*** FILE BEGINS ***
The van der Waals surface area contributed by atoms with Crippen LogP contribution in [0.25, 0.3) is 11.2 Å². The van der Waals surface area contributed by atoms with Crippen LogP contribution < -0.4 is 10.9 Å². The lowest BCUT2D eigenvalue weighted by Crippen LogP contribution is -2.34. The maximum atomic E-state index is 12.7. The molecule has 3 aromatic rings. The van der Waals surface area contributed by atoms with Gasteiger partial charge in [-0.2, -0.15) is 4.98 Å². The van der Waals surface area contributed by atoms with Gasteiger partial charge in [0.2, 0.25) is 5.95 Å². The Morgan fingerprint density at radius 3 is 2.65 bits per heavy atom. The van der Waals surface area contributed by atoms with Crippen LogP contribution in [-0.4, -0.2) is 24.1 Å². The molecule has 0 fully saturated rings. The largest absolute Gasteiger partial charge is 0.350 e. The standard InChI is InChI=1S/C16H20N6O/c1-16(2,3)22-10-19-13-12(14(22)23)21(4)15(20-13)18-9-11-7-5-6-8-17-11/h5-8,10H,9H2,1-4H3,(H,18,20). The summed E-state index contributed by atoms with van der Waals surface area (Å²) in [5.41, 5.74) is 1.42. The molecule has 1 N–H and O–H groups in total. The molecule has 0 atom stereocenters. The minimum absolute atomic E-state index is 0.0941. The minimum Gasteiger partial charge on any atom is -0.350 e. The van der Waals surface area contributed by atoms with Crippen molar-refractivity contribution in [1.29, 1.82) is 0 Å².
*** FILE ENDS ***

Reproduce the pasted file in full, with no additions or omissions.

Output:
The van der Waals surface area contributed by atoms with Crippen LogP contribution in [0.25, 0.3) is 11.2 Å². The van der Waals surface area contributed by atoms with Crippen LogP contribution < -0.4 is 10.9 Å². The lowest BCUT2D eigenvalue weighted by Crippen LogP contribution is -2.34. The maximum atomic E-state index is 12.7. The molecule has 3 aromatic rings. The van der Waals surface area contributed by atoms with Gasteiger partial charge in [-0.2, -0.15) is 4.98 Å². The van der Waals surface area contributed by atoms with Gasteiger partial charge in [0.2, 0.25) is 5.95 Å². The Morgan fingerprint density at radius 3 is 2.65 bits per heavy atom. The van der Waals surface area contributed by atoms with Crippen LogP contribution in [-0.4, -0.2) is 24.1 Å². The molecule has 0 fully saturated rings. The largest absolute Gasteiger partial charge is 0.350 e. The standard InChI is InChI=1S/C16H20N6O/c1-16(2,3)22-10-19-13-12(14(22)23)21(4)15(20-13)18-9-11-7-5-6-8-17-11/h5-8,10H,9H2,1-4H3,(H,18,20). The summed E-state index contributed by atoms with van der Waals surface area (Å²) in [5.41, 5.74) is 1.42. The molecule has 1 N–H and O–H groups in total. The molecule has 0 atom stereocenters. The minimum absolute atomic E-state index is 0.0941. The minimum Gasteiger partial charge on any atom is -0.350 e. The van der Waals surface area contributed by atoms with Crippen molar-refractivity contribution in [1.29, 1.82) is 0 Å².